Monday, August 19, 2019

Police in the U.S. make 10.5 million arrests a year

Police around the U.S. arrest people 10.5 million times each year, and many of those are unnecessary, contends a new report from the Vera Institute of Justice, reported by The Crime Report.
Because most arrests are not for serious crimes but for offenses like drug possession, public drunkenness, and disorderly conduct, many cases could be handled effectively by other means and thus not contribute to the nation’s mass incarceration, Vera suggested.
“To chart a new course in American policing, police should use arrest sparingly,
intentionally, and transparently,” declared the report.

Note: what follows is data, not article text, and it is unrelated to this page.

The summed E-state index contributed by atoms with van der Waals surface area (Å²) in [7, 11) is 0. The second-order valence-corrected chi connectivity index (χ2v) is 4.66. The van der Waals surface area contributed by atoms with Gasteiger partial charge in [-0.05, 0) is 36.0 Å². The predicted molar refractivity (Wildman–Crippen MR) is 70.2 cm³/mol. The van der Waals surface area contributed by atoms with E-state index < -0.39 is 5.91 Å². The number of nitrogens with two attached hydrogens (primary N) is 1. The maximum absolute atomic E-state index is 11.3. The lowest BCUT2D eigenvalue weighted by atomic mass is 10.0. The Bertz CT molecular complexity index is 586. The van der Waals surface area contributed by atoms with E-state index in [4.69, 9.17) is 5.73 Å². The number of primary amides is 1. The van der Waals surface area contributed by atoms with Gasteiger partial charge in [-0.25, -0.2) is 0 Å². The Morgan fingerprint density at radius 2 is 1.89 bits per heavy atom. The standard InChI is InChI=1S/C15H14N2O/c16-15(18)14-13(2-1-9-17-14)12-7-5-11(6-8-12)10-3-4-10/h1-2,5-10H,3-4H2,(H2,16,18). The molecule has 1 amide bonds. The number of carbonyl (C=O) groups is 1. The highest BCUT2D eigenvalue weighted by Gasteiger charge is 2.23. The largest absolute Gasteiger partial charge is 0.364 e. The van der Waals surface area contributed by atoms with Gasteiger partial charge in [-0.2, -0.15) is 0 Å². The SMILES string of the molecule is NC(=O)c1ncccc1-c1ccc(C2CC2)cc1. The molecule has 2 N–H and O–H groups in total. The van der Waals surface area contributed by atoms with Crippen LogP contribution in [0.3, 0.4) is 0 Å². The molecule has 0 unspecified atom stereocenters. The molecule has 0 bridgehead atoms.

The effect of arrests on incarceration is particularly noticeable in local jails, which held 745,200 inmates as of mid-2017, only a small number lower than the total in 2005.
Citing data from the FBI and the U.S. Bureau of Justice Statistics, Vera said that for every 100 arrests the nation’s 18,000 police departments made in 2016, there were 99 admissions to jail.
This compares with a much lower ratio 25 years ago, when there were 70 jail admissions for every 100 arrests.
Rates of reported crime have dropped sharply during that period, indicating that police these days are more likely to make an arrest in a typical case.
As the report puts it, “Police enforcement has become an expressway to jail.”
The high arrest totals have an especially severe impact on minorities. In
2016, black people were arrested at more than twice the rate of whites, approximately 5,313 and 2,444 per 100,000, respectively.
That disparity has been consistent for 15 years.
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